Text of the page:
I must have been born with a strong attraction toward, and possibly even an aptitude for, doing things on a small scale.
Within one year of starting work, I had found that the nucleus of an endoderm cell from an advanced tadpole was able to yield some normal development up to the nuclear transplant tadpole stage.
I left my frogs, which I had grown, with my supervisor, who had moved to Geneva, and he and a technician grew them up. So by 1962, they were adults, and one could publish a paper to say that these animals, derived from nuclear transfer, really were absolutely normal. So it took a little time to get through.
As with most animal eggs, the early events of amphibian development are largely independent of the environment, and the processes leading to cell differentiation must involve a redistribution and interaction of constituents already present in the fertilized egg.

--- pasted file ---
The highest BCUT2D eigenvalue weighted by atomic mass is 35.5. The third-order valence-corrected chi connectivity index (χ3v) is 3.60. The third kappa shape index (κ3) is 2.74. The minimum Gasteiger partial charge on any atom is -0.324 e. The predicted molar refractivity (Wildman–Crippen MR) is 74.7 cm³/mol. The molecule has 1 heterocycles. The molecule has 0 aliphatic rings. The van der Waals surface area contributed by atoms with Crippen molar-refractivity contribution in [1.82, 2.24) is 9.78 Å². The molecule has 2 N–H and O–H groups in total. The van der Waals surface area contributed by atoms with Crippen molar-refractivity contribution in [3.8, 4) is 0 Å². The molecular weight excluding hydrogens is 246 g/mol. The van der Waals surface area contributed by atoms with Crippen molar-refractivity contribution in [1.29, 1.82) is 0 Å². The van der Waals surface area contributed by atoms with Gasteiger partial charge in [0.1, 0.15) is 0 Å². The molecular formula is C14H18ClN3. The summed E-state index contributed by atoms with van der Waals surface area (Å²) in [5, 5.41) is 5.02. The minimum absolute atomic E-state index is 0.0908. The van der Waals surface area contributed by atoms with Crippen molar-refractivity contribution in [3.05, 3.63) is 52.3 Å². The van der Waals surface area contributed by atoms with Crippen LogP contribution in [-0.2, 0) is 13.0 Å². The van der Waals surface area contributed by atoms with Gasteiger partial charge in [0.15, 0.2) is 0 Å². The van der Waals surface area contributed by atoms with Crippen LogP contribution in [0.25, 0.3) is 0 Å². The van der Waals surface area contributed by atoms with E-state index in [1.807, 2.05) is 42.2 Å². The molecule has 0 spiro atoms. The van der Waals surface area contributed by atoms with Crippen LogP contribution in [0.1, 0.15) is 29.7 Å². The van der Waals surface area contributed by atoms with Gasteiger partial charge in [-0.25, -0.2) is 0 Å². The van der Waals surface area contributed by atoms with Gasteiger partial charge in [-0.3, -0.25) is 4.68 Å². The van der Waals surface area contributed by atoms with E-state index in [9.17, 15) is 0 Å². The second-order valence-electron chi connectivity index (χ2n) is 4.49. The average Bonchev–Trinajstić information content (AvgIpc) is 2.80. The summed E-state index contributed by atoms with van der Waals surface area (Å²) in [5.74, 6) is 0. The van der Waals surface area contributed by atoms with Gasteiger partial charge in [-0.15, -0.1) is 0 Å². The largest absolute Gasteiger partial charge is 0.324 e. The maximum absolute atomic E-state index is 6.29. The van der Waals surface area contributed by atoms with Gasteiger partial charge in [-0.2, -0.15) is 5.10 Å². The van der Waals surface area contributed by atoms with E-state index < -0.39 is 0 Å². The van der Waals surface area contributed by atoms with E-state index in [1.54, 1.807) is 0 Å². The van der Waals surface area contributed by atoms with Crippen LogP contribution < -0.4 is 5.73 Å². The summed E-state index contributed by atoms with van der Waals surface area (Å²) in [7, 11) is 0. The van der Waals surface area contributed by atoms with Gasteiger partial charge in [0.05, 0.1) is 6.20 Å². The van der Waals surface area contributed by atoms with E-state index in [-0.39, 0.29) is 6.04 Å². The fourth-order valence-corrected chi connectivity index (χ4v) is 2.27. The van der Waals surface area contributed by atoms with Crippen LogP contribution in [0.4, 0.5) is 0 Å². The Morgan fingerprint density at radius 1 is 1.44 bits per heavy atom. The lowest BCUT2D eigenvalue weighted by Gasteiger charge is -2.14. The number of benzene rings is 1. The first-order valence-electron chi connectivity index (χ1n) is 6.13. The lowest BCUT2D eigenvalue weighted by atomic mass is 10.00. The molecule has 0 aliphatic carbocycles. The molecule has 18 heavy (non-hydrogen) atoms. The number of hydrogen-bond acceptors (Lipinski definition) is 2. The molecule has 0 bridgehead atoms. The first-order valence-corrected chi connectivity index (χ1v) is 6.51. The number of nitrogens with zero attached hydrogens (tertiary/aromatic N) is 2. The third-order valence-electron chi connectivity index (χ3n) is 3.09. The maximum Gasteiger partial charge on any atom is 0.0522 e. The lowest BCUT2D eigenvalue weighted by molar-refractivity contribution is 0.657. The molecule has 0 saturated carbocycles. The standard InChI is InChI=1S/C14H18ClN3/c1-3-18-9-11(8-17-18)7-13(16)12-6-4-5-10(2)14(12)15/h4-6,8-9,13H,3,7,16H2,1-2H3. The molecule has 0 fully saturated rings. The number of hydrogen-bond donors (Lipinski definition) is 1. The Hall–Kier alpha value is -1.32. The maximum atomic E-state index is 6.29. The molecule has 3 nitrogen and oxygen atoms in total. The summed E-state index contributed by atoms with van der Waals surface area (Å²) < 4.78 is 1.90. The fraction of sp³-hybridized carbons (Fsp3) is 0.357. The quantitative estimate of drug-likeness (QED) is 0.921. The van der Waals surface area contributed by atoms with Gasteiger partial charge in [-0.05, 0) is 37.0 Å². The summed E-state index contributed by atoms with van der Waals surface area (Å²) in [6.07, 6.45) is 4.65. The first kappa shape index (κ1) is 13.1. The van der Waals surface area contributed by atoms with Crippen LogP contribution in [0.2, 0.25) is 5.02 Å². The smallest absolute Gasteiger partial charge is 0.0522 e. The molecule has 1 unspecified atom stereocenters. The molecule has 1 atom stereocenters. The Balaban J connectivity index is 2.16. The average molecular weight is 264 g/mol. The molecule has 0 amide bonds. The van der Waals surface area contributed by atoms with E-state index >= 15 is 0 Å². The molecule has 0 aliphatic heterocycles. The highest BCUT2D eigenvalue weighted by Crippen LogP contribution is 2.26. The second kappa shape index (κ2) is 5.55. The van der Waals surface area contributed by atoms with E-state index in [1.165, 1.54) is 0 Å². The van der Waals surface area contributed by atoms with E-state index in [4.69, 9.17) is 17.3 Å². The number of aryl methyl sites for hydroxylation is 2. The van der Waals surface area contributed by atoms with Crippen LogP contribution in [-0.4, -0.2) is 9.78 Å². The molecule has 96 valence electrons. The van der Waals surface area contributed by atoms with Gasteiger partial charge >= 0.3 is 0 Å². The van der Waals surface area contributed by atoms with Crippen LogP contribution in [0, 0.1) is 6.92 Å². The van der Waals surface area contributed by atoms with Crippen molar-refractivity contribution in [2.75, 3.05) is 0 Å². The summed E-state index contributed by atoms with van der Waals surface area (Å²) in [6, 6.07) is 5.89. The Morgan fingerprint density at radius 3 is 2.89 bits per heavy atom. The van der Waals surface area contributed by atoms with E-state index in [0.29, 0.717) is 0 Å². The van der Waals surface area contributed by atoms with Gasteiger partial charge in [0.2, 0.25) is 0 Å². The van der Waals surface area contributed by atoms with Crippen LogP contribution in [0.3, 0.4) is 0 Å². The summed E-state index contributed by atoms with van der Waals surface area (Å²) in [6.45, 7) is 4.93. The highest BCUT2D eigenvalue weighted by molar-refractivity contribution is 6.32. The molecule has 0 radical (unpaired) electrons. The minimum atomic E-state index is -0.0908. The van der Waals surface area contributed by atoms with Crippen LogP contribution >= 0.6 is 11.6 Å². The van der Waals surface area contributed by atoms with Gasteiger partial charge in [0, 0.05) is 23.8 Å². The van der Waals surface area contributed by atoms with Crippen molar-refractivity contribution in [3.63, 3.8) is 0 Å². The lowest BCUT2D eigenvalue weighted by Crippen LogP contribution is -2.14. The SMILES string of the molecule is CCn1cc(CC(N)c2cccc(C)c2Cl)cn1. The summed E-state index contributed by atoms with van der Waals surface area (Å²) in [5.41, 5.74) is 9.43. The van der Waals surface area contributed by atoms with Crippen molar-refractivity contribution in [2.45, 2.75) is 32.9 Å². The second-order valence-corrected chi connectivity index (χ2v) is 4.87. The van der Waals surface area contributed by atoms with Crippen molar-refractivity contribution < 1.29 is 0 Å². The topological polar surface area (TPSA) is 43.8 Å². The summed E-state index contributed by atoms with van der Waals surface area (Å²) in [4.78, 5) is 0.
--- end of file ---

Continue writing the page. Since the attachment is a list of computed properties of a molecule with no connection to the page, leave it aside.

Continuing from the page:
The aim of a nuclear-transplant experiment is to insert the nucleus of a specialized cell into an unfertilized egg whose nucleus has been removed.
I take the view that anything you can do to relieve suffering or improve human health will usually be widely accepted by the public - that is to say, if cloning actually turned out to be solving some problems and was useful to people, I think it would be accepted.